35. 35. academic,  adj.  pointless;  irrelevant e.g.,  an  academic  exercise Monday, November 9, 2009
  36. 36. Wait!    We’re  Educa,on! Our  historic  monopoly  is  being   challenged  on  almost  every  front Monday, November 9, 2009
  37. 37. Why  Do  Students  Come? Content,  Research,  Support  Services   Social  Life,  Degrees Monday, November 9, 2009
  38. 38. Content MIT  OpenCourseWare,  Wikipedia,   Flat  World  Knowledge,  etc. Monday, November 9, 2009
  39. 39. Research Public  Library  of  Science,  Arxiv.org,   Google  Scholar,  etc. Monday, November 9, 2009
  40. 40. Support  Services ChaCha,  Yahoo!  Answers,   RateMyProfessor,  Email,  Instant   Messaging,  Twiler,  etc. Monday, November 9, 2009
  41. 41. Social  Life Facebook,  MySpace,  MMOG, iPhone  loca*on-­‐aware  apps,  etc. Monday, November 9, 2009
  42. 42. Degrees MCSE,  RHCE,  CCNA Monday, November 9, 2009
  43. 43. The  Monopoly  Is  Being  Busted Everything  we  provide  is  now  offered   by  someone  else Monday, November 9, 2009
  44. 44. When  Ins*tu*ons  Specialize They  usually  provide  beler  quality   at  a  beler  price Monday, November 9, 2009
  45. 45. Higher  Ed? Already  men*oned  cost How’s  our  quality? Monday, November 9, 2009
  46. 46. Monday, November 9, 2009
  47. 47. Industries  Failing  Everywhere Banks,  Insurance,  Automobiles Higher  Educa*on? Monday, November 9, 2009
  48. 48. A  Bail  Out  for  Higher  Ed? More  like  double-­‐digit  budget  cuts Monday, November 9, 2009
  49. 49. No,  No,  No No  feeling  of  relevance No  monopoly  posi*on No  bail  out  coming Monday, November 9, 2009
  50. 50. Quintessen*al  Crisis We  can’t  muster  sufficient  capacity, many  who  need  us  most  can’t  afford  us, and  our  budgets  are  being  slashed. Monday, November 9, 2009
  51. 51. Ignoring  the  Problem  is  Not  a  Strategy Christensen’s  Crucial  Conversa,ons Monday, November 9, 2009
  52. 52. The  20th  century  was  a  *me  of   technological  innova*on;   the  21st  century  must  be  a  *me  of   ins,tu,onal  innova*on. Monday, November 9, 2009
  53. 53. Technology  Gap Technology  use  in  higher  educa*on   and  the  real  world Monday, November 9, 2009
  54. 54. Ader  applying  for  admission  to  the  university,   registering  for  classes,  and  paying  tui*on,  Jay   makes  his  way  into  a  large,  stadium  sea*ng-­‐ style  room.  Talking  during  the  lecture  is   forbidden  and  the  professor  has  a  strict  “lids   down”  policy  to  help  students  focus  on  the   class.  Having  read  his  textbook  and  reviewed   the  assigned  handouts,  Jay  joins  150  other   students  in  listening  to  a  50-­‐minute  lecture. Analog,  tethered,  isolated,   generic,  consuming,  closed Monday, November 9, 2009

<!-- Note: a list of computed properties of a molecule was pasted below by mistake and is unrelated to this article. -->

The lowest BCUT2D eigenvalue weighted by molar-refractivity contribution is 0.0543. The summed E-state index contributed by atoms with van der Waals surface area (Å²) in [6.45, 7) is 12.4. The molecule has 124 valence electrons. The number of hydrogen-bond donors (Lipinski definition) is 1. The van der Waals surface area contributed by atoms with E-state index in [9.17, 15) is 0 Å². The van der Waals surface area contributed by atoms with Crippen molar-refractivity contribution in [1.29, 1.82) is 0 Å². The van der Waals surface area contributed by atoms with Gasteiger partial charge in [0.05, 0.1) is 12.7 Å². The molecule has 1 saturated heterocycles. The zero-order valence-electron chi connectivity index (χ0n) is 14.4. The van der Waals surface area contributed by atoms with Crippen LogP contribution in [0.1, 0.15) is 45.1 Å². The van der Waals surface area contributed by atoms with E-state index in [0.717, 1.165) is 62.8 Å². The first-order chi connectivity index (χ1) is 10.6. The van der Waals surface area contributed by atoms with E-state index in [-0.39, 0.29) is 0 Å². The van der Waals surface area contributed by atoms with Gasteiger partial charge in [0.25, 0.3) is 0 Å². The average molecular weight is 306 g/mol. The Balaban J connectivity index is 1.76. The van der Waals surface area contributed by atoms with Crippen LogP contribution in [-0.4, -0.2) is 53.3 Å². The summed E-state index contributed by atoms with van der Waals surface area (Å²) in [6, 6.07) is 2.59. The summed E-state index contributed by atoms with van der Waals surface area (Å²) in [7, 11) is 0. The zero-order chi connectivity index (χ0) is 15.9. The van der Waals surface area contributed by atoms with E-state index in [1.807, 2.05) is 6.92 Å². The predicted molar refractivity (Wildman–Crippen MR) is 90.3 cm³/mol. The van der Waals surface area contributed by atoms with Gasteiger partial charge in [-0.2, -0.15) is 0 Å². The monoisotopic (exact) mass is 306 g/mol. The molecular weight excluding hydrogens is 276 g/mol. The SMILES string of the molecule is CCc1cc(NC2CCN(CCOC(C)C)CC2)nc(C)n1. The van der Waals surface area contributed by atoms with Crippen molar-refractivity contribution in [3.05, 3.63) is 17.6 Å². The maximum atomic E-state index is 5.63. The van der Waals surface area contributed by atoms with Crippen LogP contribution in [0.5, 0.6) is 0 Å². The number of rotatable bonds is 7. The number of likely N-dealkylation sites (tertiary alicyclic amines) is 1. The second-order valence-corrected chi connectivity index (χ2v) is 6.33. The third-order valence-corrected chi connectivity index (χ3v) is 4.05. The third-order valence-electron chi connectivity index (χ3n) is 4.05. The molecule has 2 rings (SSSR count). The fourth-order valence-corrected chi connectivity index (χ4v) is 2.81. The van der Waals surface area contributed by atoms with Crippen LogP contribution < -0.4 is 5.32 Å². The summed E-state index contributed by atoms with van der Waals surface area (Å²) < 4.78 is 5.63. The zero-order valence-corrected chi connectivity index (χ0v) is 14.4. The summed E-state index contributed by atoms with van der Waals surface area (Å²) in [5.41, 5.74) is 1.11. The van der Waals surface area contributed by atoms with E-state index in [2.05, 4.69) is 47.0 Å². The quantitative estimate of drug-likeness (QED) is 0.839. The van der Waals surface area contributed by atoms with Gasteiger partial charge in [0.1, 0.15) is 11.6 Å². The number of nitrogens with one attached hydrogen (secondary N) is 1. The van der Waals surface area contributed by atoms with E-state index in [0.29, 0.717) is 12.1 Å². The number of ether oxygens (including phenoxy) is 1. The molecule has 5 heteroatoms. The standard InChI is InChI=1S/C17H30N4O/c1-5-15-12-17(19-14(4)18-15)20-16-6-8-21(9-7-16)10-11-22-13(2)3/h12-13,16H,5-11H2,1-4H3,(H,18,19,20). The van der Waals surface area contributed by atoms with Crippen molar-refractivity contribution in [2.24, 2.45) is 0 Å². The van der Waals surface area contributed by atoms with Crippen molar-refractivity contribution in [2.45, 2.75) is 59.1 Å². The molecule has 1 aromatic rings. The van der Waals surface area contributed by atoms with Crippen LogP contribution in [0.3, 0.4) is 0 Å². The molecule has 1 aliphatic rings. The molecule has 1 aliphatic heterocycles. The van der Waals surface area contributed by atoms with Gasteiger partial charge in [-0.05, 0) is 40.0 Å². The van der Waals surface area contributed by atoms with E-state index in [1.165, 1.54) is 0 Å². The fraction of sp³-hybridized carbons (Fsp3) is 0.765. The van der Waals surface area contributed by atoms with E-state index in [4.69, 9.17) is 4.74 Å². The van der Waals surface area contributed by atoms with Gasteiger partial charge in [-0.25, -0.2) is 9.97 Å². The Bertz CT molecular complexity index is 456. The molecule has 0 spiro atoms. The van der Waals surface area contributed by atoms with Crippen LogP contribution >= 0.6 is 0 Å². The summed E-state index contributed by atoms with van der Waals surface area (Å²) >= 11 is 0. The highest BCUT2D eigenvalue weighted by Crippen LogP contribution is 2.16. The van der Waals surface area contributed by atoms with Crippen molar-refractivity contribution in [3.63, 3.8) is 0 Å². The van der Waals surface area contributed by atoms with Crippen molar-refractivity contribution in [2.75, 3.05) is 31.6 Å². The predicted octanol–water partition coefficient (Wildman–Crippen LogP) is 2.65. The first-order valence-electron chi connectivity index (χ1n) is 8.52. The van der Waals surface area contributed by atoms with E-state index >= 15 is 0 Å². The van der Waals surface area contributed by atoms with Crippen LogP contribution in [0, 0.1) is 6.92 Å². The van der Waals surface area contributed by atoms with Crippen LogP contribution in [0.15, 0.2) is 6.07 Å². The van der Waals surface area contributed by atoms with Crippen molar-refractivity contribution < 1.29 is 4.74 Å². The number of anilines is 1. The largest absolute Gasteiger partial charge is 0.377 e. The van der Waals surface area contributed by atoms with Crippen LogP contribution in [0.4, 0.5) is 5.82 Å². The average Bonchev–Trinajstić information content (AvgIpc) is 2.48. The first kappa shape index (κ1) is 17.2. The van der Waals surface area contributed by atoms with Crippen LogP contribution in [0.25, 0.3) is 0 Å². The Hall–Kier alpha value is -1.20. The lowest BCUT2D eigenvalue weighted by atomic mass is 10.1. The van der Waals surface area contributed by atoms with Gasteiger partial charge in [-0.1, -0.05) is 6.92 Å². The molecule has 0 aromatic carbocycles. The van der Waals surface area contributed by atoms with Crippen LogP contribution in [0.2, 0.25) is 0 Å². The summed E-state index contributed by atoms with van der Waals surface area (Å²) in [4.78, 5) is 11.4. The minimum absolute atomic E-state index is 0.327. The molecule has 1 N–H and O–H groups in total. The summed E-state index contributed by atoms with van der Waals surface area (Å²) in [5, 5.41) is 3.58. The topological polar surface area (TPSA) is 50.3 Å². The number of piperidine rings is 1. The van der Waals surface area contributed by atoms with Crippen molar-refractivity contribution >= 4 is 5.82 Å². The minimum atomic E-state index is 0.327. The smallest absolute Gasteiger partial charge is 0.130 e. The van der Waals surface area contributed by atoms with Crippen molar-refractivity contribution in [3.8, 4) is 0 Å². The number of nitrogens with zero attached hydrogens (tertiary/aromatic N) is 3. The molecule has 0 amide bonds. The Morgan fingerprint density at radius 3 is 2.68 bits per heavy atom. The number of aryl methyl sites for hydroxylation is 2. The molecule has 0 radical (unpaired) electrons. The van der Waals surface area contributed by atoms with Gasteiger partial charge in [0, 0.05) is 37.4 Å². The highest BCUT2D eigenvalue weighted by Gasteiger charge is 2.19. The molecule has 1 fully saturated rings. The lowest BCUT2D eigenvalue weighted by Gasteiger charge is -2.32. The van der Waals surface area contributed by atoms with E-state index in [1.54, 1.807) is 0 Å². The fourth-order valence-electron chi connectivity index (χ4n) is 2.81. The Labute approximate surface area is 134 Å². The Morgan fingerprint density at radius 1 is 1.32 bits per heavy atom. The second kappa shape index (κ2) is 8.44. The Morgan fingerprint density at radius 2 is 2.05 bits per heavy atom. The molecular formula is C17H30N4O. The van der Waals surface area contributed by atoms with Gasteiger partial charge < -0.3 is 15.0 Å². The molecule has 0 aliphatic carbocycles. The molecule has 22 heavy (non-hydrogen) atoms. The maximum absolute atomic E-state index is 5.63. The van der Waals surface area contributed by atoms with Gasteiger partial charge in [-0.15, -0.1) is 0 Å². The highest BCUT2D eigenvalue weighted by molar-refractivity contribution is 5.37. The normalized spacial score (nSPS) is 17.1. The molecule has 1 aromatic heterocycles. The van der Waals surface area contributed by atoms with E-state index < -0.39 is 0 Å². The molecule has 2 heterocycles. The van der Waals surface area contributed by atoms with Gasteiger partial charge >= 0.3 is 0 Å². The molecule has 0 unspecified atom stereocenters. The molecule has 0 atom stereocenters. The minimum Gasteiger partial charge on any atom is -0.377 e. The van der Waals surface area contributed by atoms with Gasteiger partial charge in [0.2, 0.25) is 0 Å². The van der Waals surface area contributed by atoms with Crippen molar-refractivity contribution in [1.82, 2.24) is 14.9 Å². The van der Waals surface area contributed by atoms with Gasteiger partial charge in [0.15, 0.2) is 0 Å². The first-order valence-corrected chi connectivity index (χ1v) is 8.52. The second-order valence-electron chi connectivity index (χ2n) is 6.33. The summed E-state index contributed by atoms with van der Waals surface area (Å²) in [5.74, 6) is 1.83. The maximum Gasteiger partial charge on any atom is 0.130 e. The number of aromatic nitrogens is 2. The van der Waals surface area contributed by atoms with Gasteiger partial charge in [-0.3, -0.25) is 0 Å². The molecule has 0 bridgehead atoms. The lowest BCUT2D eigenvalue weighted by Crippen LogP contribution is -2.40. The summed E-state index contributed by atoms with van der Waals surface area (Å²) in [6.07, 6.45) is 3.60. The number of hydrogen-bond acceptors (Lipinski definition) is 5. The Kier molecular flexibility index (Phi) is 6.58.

55. 55. From  his  dorm  room,  a  cafe,  and  a  bus,  Jay   connects  to  the  Internet  via  his  laptop  and   searches  Google  for  informa*on  relevant  to   tomorrow’s  test.  Temporarily  stymied,  he  chats   with  friends  on  the  phone  to  see  if  they  can  assist   in  his  search.  Finding  a  good  source,  he  follows   links  to  explore  related  informa*on,  ignoring   irrelevant  material.  Later  that  evening  at  study   group  Jay  shares  his  find  with  friends. Digital,  mobile,  connected,   personal,  contribu*ng,  open Monday, November 9, 2009
  56. 56. Technology  Integrated  in  Courses? 74%  of  faculty  say  yes 62%  of  students  say  no Monday, November 9, 2009
  57. 57. Administra*ve  Efficiency Streamlined  applica*on,  registra*on,   handout  distribu*on,  homework  submission Monday, November 9, 2009
  58. 58. No  Improvement  of  Core  Business Teaching  and  Learning Monday, November 9, 2009
  59. 59. Improving  Core  Business Amazon’s  recommended  books Grocery  store’s  personalized  coupons Monday, November 9, 2009
  60. 60. What  About  E-­‐learning? Monday, November 9, 2009
  61. 61. What  About  E-­‐learning? Quite  innova*ve  in  1995! Monday, November 9, 2009
  62. 62. Characteris/cs  of  E-­‐learning Analog or Digital Tethered or Mobile Isolated or Connected Generic or Personal Consuming or Contribu*ng Closed or Open Monday, November 9, 2009
  63. 63. Openness  is  the  Cornerstone Openness  underpins  everything  interes*ng   happening  online  and  is  “what  they  expect” Monday, November 9, 2009
  64. 64. Why  Make  Such  a  Claim? Let’s  ask  Alexa  what  the  50  most   popular  sites  on  the  web  are… Monday, November 9, 2009
  65. 65. Sites  Where  Anyone  Can... Share  a  video,  share  a  photo,  share  a  blog  post,   share  their  personal  info,  share  their  ra*ngs,   share  their  files,  share  their  exper*se   Monday, November 9, 2009
  66. 66. Characteris/cs  of  E-­‐learning Analog or Digital Tethered or Mobile Isolated or Connected Generic or Personal Consuming or Contribu*ng Closed or Open Monday, November 9, 2009
  67. 67. Connec*ng You  can’t  connect  to  something  if  you   don’t  have  access  to  it Monday, November 9, 2009